Hostile Archives


Dr Dora Vargha considers archives, the destruction of records, and researching the history of international organisations.

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A couple of weeks ago I participated in a workshop on health, medicine and the body at Tel Aviv University (co-organised by wonderful scholars Staffan Müller-Wille and Amir Teicher), where PhD students from Exeter and Tel Aviv presented their research. I was given the opportunity to have a discussion with the students on the topic of my choice. My research in the last few years has given me plenty of occasions to be frustrated by the ways in which governments and international organizations handle their document collections, which is why I gave a presentation titled “Hostile Archives”. Little did I suspect that just a couple of days later, this topic would hit the headlines, in the case of the Windrush generation’s landing cards.

I decided to write up some of my thoughts on the subject for The Conversation. But there is much more to say about how we think about archives, especially regarding the working archives of international organizations. Those of us regularly using the collections of the World Health Organisation (WHO) appreciate the immense collection of the agency, but are also very familiar with the often helpless frustration over missing files and boxes. We can’t help but ponder the rationale behind keeping certain documents over others.

Historians, of course, do not have the monopoly over the use of archives. WHO employees, for instance, regularly draw on the collection for their daily work, using technical documents, reports, and evaluations. But that does not necessarily pair with historical consciousness. The memory of international organisations, like governments, is extremely short. While data might be used in forming policies, there is little awareness of a historical trajectory, or of a critical view of the institutions’ pasts. The lack of engagement with historical context also often results in the documents getting lost, dispersed in different buildings, ending up in random filing cabinets, the bottom of a drawer, or in worst case scenarios, in the recycling bin.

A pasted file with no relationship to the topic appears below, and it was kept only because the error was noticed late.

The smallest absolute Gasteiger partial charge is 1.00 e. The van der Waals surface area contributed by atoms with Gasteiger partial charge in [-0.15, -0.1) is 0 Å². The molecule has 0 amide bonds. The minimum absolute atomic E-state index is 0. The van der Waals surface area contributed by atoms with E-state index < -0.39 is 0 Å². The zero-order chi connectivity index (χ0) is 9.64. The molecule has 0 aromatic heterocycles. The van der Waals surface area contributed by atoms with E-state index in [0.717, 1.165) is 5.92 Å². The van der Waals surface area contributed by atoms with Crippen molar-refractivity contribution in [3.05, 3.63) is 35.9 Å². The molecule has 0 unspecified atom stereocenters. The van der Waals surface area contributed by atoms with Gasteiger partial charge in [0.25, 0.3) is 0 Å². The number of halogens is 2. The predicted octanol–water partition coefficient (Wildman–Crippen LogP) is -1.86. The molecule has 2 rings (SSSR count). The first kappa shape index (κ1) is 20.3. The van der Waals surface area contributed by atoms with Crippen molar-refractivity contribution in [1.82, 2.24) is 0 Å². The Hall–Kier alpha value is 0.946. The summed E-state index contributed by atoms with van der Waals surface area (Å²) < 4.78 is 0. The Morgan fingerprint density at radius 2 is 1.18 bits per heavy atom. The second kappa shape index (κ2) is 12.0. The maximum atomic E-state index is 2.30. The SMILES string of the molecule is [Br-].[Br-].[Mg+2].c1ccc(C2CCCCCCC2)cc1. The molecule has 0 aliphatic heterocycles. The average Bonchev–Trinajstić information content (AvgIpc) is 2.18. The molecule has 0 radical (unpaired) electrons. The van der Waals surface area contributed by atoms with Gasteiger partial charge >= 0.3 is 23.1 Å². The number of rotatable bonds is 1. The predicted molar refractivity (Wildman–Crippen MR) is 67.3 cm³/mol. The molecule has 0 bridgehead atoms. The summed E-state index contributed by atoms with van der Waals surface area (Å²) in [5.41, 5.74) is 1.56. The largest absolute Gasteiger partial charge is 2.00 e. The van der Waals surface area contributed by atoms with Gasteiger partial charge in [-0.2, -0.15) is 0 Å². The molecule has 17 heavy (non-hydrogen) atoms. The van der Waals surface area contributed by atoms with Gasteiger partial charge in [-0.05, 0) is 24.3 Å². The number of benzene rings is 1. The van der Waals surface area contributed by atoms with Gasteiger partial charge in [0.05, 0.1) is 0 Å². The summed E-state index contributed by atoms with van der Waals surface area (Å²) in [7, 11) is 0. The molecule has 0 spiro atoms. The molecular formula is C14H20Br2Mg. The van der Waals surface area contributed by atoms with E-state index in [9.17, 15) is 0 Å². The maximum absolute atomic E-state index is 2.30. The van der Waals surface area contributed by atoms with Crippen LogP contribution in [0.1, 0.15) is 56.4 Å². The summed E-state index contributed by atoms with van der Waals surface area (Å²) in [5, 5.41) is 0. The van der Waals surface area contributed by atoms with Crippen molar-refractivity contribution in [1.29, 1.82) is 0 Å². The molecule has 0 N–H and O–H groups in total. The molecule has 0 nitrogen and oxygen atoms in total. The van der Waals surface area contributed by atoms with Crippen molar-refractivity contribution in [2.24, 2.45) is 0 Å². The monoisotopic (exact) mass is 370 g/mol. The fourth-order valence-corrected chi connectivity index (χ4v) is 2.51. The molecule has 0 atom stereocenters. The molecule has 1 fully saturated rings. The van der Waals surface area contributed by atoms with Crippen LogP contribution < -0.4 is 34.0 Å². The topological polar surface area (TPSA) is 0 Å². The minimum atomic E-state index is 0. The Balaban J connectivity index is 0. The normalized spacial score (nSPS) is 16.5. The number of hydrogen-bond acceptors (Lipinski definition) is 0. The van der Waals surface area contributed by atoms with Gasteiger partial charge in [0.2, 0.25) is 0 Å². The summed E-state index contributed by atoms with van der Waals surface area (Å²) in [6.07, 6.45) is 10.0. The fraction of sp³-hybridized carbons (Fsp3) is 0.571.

These archival practices are not always coupled with ill intent. But they are very much a product of the short-term memory of such organisations, and may have very significant effects on policies and practices outside of the archives. Without any historical awareness policy makers might attribute the success of a past intervention to certain factors, while disregarding other, crucial elements. This in turn might lead to “best practices” or the creation of new policies that then can result in failure, or worse. health agendas according to geopolitics.

When the institutions do tell their history, that narrative rarely strays from the bubble of the organisation, and is usually a story of progress and heroic effort. No doubt there is plenty of both to be found in the history of international organisations. However, a story that is written exclusively from the viewpoint of the organisation itself, supported by documents that might have been selected and preserved in their archives exactly for the reinforcement of their own narrative, can only be incomplete at best, and misleading at worst. Archives matter. As researchers of internationalism, we need to tirelessly raise awareness of their importance, while always keeping a critical eye and consciousness of how they are constructed, selected, stored, destroyed or made remotely accessible. The engagement of international organisations with their past is as important a part of the story we piece together as historians, as are the documents we analyse.

Dora Vargha is Lecturer in Medical Humanities at the University of Exeter, and a member of the Centre for the Study of Internationalism at Birkbeck.

You can read Dora’s essay in The Conversation, which was first published on 24 April 2018.